Then the police went out and swept homeless camps.

Sitting quietly in the background are lobbyists for the business community who are pushing an agenda to government and the media that tourism is hurting and the business climate is threatened because of the visible homeless downtown.

Meanwhile, anyone walking through Portland’s core would see tourism and business booming. 

 What’s the solution?

The solution is to work together to develop strategies to increase our affordable housing stock, to increase rent assistance dollars for people on the streets, and to maintain targeted enforcement on people who are clearly out of line. The solution is not to enforce decades-old perspectives that research and history have shown do absolutely nothing to solve the problem of poverty and homelessness in urban America.

What Portland needs are leaders who listen to experts in the field and in government that have been successfully housing people for years. 

Street Roots is ready to work alongside both traditional and non-traditional partners to get the job done. What we can’t do is sit on the sidelines and watch individuals and families in poverty be demonized in our community.

Housing stability makes economic and social sense. Everyone deserves to have a safe place to call home, regardless of circumstances, and everyone benefits when they do.

The real solution goes beyond this, in my mind, and any solution temporary or otherwise must be one that involves the homeless themselves in the decision making process, not just the "experts" referred to above.  In the meantime, some squatting, some occupations, some takeovers of some abandoned buildings and the like, and yes, the use of public parks and plazas is in order.

Today the police moved the people out of that Federal Plaza, at least, temporarily.

The following is from Right to Dream.

Willow Frost speaks before the City Council

Could you get a good night's sleep in this situation?
On July 11th, 2013, Willow spoke brilliantly before the city council - here is what she said:

Hello, my name is Willow Frost, and I'm houseless. I became a member of Right 2 Dream Too in March, and since then, I've learned a lot concerning the homeless population of Portland. The first being this: sleep is a biological need that cannot and will not be denied forever.

According to the Point-in-Time count of homelessness done in Multnomah County, there are 2,869 people who meet the definition of "literally homeless". Literal homelessness is defined by the federal department of Housing and Urban Development as "any person sleeping in an emergency shelter, sleeping in a motel provided by a voucher, or without shelter." Of this number of people, 1,895 are not receiving shelter.

To make this a clearer picture, that is 66% of the homeless population - living, breathing people who have a need for sleep - huddling under whatever shelter they can to stay out of the rain, or trekking to an inconvenient location to keep from getting woken up by police officers. Some of these locations make it difficult to come back into the city to look for work, go to school, or even just to receive services for food and showers.

My last point aside, sleep is obviously a very important thing for the human body. A study performed by the San Diego based University of California showed that sleep deprivation can cause slurring of speech, loss of coordination and manual dexterity, loss of cognitive function, delayed or interrupted perceptive ability, and in cases of prolonged or repeated sleep deprivation, mania and hallucinations.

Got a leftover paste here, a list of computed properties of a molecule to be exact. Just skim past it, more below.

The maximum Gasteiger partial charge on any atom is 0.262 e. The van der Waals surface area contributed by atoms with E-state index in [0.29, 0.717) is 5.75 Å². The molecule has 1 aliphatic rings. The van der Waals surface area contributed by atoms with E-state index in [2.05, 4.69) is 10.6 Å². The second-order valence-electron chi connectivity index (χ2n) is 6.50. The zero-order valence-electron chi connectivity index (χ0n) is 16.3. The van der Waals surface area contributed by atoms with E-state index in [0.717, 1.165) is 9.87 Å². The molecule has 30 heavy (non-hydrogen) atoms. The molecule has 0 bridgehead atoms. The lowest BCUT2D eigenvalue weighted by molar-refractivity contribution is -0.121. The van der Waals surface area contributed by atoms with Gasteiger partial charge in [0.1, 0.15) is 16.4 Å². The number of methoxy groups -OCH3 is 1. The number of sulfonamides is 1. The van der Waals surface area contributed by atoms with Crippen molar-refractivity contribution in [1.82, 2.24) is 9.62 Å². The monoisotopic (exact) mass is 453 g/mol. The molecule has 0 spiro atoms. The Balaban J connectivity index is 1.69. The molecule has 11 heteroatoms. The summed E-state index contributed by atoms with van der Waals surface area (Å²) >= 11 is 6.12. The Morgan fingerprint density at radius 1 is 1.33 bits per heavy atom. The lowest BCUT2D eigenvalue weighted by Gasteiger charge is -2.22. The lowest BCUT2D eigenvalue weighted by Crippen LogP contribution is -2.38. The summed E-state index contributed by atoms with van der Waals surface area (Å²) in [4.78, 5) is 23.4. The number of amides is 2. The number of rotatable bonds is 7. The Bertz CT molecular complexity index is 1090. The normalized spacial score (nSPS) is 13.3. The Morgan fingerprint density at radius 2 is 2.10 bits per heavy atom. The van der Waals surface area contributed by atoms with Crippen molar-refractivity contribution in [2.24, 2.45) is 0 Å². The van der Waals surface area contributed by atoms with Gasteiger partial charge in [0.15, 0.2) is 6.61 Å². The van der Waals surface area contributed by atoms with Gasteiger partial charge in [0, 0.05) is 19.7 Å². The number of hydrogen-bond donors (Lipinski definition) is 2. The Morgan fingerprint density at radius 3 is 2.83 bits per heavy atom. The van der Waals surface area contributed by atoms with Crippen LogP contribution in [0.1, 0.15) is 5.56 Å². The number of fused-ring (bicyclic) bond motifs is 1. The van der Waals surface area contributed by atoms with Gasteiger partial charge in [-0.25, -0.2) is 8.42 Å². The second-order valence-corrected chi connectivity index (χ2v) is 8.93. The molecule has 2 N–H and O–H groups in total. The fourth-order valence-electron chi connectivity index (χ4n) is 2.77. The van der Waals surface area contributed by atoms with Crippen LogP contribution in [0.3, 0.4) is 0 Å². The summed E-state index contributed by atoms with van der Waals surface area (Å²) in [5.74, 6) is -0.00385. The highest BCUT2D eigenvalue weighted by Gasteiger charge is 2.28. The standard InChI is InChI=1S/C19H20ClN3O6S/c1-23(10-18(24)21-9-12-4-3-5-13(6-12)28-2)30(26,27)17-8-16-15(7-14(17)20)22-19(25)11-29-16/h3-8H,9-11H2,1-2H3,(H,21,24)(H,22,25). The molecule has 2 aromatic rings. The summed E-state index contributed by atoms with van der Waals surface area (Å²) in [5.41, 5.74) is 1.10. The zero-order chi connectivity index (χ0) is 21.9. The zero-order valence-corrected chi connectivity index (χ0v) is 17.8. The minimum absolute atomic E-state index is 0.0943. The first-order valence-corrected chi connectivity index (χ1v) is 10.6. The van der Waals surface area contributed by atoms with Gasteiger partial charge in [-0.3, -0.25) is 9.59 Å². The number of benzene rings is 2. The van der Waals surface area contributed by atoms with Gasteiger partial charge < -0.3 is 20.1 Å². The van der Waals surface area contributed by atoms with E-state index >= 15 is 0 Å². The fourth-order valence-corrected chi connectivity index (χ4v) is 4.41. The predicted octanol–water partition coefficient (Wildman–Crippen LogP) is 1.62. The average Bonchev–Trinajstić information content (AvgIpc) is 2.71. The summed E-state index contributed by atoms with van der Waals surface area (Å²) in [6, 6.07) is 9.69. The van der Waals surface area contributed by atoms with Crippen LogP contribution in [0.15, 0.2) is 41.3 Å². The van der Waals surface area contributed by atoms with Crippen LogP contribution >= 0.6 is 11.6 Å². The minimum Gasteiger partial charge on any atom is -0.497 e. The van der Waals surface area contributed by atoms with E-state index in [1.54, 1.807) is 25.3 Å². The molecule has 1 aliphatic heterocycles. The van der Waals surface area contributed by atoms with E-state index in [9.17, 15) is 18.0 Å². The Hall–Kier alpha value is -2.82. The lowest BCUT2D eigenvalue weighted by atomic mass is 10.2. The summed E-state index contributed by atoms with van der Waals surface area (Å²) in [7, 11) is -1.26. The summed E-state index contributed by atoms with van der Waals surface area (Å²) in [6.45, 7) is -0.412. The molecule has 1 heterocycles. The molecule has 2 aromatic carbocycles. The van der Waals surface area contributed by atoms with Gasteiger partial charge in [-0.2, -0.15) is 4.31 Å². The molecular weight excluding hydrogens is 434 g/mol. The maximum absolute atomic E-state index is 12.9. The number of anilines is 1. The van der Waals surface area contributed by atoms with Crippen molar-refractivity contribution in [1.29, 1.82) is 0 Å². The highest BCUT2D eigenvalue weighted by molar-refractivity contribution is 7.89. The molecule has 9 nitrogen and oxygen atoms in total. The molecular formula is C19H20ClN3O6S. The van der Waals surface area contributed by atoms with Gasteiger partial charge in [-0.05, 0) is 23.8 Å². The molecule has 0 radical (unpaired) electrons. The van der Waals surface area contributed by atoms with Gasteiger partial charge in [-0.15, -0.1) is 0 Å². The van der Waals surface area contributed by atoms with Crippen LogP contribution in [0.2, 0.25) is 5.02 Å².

If this list of symptoms sounds like reasons police confront a person for suspicion of drug use, that’s because it is. In many cases, a police officer will wake up a homeless person, tell them to move on, and that person will begin their day. Many times this means a person is getting less than four or five hours of sleep in a night, and in some cases less than two or three. And then, when those people who were denied rest by the police begin to exhibit these symptoms, they stand less of a chance to get a job, be able to pay attention in school, or even function in the general society. They even stand a chance of going to jail because of mental and physical symptoms caused by lack of sleep.

As I stated before, sleep is a biological imperative. It’s going to happen whether it’s legal or not, and I personally would rather see a person sleep safe and away from traffic, than to see them pass out while crossing a street. I would also prefer to see a person sleeping at Right 2 Dream Too, instead of out on the sidewalks where they stand a chance of being entered into the vicious cycle I previously mentioned.

Right 2 Survive, and by direct action, Right 2 Dream Too, are filling a role that is sorely needed in Downtown Portland. The need for a grassroots organization catering to homeless people, run by the homeless, formerly homeless, and their allies to keep people off the streets, teach them their rights, and extend a warm, welcoming hand that says “Yeah, you might not have a home, you might be in a really bad spot right now, and you may think you have nothing. But guess what? We’re here for you. It’s not gonna be easy, but let us help you help yourself. Come in, sleep for twelve hours, have some food, then go about your day. And at the end of it, come back. We’ll welcome you back with open arms.”

Currently, the City is fining us. I won’t claim to be able to quote the exact amount, but it’s confusing to me that the city would be opposed to an organization that can, in a 24 hour period take up to 90 of those 1,895 non-sheltered people that I mentioned before, and give them a place to sleep without worry. I would appreciate, as I’m sure would the entire homeless community, if the City would re-evaluate its response to, and actions toward Right to Dream Too, and possibly even look into approving more organizations like us."

Photograph is creative commons from the internet.